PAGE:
Henry William Augustine, pioneer, soldier, and public official, was born in South Carolina in 1806. He moved to Texas from Autauga County, Alabama, in 1827 and settled in the Ayish Bayou District with his wife, Cynthia. In 1832 he was appointed to a committee of fifteen to select the townsite of San Augustine, which was founded in 1834. At the battle of Nacogdoches on August 2, 1832, Augustine was battalion commander of the San Augustine regiment. On October 17, 1835, he raised a company in San Augustine to join the Texas volunteer army to march against the Mexican forces at San Antonio de Béxar; meanwhile, he became a delegate to the Consultation in San Felipe, after which George English succeeded him as company captain in the siege of Bexar, December 5–10.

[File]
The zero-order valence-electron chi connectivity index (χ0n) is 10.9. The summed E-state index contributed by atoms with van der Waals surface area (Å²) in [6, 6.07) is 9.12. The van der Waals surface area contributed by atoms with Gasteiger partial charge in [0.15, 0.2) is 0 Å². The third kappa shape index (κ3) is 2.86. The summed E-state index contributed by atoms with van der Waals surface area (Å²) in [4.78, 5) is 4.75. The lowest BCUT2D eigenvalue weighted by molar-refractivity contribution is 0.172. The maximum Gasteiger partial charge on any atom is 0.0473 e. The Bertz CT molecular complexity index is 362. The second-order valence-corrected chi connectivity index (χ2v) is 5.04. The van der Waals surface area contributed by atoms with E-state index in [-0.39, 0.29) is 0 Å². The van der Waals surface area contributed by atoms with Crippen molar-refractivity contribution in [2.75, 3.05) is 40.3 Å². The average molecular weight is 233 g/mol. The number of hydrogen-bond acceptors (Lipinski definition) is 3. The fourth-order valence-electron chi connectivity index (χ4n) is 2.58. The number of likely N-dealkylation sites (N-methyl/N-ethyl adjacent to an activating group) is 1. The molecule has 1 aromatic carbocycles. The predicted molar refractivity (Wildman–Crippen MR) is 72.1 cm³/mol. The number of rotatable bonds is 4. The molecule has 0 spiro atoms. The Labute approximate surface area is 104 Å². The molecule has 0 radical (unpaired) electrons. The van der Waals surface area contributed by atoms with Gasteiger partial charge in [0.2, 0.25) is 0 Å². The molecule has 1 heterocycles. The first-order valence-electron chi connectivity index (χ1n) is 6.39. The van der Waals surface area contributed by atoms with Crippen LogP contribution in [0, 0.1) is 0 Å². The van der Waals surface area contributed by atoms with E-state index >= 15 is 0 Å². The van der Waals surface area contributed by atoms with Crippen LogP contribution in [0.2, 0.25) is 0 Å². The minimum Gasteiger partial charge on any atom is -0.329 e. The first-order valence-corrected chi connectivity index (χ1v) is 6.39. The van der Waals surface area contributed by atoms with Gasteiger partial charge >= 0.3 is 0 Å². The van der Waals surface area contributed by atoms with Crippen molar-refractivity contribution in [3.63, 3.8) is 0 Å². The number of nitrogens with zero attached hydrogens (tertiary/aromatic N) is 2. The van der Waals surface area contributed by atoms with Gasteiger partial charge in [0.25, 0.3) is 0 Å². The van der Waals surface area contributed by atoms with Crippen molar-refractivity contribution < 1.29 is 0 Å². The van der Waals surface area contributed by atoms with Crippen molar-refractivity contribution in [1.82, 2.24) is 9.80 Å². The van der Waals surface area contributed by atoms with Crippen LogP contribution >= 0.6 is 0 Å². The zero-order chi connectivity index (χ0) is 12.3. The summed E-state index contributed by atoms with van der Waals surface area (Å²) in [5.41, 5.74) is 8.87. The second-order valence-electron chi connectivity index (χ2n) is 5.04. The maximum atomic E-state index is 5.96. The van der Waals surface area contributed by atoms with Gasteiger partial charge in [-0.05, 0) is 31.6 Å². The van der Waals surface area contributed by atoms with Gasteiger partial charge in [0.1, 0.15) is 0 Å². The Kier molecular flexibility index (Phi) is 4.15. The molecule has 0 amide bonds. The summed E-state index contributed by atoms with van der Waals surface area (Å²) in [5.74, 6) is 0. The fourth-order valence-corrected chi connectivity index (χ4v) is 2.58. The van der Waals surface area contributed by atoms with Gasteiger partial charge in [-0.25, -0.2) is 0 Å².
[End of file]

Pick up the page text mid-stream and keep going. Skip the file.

In the First and Second congresses of the Republic of Texas, Augustine served as senator from San Augustine. He resigned his post on November 24, 1837. During the Córdova Rebellion in August 1838, Gen. Thomas J. Rusk dispatched Major Augustine with 150 men to help quell the trouble. While commanding a company in the Cherokee War in 1838, Augustine received an arrow wound that resulted in the amputation of his leg at the knee. By a special act of the Congress of the republic he was given a wooden leg. He represented San Augustine in the House of the Fifth Congress, 1840–41, and was appointed to the Board of Trustees, San Augustine University, on February 16, 1843. After the death of his wife, Augustine filed for guardianship of their children, on April 30, 1849. About 1855 he moved from San Augustine County to Polk County, where he died in 1874. A state plaque marks his gravesite in Magnolia Cemetery, Segno.